The week notation can also be extended by a number indicating the day of the week. For example, the day 1996-12-31, which is the Tuesday (day 2) of the first week of 1997, can also be written as 1997-W01-2 or 1997W012 for applications like industrial planning where many things like shift rotations are organized per week and knowing the week number and the day of the week is more handy than knowing the day of the month. An abbreviated version of the year and week number like 95W05 is sometimes useful as a compact code printed on a product that indicates when it has been manufactured.
Time of Day
The international standard notation for the time of day is hh:mm:ss where hh is the number of complete hours that have passed since midnight (00-24), mm is the number of complete minutes that have passed since the start of the hour (00-59), and ss is the number of complete seconds since the start of the minute (00-59). If the hour value is 24, then the minute and second values must be zero. 23:59:59 which represents the time one second before midnight. As with the date notation, the separating colons can also be omitted as in 235959 and the precision can be reduced by omitting the seconds or both the seconds and minutes as in 23:59, 2359, or 23 It is also possible to add fractions of a second after a decimal dot or comma, for instance the time 5.8 ms before midnight can be written as 23:59:59.9942 or 235959.9942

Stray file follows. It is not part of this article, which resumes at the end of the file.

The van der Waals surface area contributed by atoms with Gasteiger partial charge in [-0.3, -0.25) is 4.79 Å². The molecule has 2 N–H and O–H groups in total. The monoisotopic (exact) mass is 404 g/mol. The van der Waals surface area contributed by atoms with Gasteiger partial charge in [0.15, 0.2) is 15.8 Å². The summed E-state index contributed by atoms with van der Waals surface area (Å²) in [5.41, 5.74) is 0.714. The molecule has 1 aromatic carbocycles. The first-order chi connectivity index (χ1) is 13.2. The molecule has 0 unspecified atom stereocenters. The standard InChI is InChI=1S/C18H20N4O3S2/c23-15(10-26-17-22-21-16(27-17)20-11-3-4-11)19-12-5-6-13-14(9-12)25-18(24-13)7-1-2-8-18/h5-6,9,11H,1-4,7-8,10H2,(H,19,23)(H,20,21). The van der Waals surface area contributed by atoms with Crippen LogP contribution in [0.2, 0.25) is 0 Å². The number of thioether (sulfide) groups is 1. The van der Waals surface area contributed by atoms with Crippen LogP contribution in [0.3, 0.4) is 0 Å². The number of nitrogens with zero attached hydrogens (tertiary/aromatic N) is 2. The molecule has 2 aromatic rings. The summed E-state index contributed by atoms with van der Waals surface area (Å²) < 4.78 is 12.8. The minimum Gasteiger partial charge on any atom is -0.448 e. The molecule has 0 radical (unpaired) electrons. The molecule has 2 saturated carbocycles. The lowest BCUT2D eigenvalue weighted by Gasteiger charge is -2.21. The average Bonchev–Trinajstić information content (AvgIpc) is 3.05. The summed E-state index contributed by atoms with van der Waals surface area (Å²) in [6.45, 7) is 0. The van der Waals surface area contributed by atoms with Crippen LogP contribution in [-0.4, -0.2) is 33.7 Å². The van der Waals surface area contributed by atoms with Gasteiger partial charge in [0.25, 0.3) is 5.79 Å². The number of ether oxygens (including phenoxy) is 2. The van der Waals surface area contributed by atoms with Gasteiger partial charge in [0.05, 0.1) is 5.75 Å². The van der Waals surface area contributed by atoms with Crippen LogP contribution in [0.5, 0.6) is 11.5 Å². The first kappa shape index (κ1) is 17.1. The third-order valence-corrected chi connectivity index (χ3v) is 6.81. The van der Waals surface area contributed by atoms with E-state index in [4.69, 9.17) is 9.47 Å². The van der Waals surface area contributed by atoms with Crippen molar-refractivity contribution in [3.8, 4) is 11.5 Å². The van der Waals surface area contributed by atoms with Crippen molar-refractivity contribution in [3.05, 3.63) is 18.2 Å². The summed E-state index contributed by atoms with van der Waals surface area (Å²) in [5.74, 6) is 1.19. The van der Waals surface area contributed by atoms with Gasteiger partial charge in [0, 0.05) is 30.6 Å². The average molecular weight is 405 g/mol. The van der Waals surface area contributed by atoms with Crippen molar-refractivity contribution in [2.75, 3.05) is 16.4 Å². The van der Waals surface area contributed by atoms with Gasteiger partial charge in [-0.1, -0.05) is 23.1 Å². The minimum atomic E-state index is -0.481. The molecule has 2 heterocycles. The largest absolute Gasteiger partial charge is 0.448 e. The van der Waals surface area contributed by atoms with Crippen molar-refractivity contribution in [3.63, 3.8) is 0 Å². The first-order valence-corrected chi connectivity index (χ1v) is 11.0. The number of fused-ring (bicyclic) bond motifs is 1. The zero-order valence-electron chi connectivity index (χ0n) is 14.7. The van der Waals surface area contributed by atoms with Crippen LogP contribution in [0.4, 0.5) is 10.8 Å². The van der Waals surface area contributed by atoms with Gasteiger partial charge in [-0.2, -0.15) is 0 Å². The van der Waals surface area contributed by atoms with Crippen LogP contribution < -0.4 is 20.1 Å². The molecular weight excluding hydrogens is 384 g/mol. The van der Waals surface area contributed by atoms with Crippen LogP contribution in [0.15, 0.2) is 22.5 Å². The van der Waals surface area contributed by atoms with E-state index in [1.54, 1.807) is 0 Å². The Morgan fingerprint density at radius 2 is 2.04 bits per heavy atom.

As every day both starts and ends with midnight, the two notations 00:00 and 24:00 are available to distinguish the two midnights that can be associated with one date. This means that the following two notations refer to exactly the same point in time: 1995-02-04 24:00 = 1995-02-05 00:00 In case an unambiguous representation of time is required, 00:00 is usually the preferred notation for midnight and not 24:00. Digital clocks display 00:00 and not 24:00. If a date and a time are displayed on the same line, then always write the date in front of the time. If a date and a time value are stored together in a single data field, then ISO 8601 suggests that they should be separated by a latin capital letter T, as in 19951231T235959.
A remark for readers from the U.S.: The 24h time notation specified here has already been the de-facto standard all over the world in written language for decades. The common 24h international standard notation starts to get widely used now even in England. Most other languages don't even have abbreviations like "a.m." and "p.m." and the 12h notation is hardly used on Continental Europe to write or display a time. Even in the U.S., the military and computer programmers have been using the 24h notation for a long time. Avoid using the 12h notation, especially in technical applications! Even in the U.S., the widely respected Chicago Manual of Style recommends now to use the international standard time notation in publications.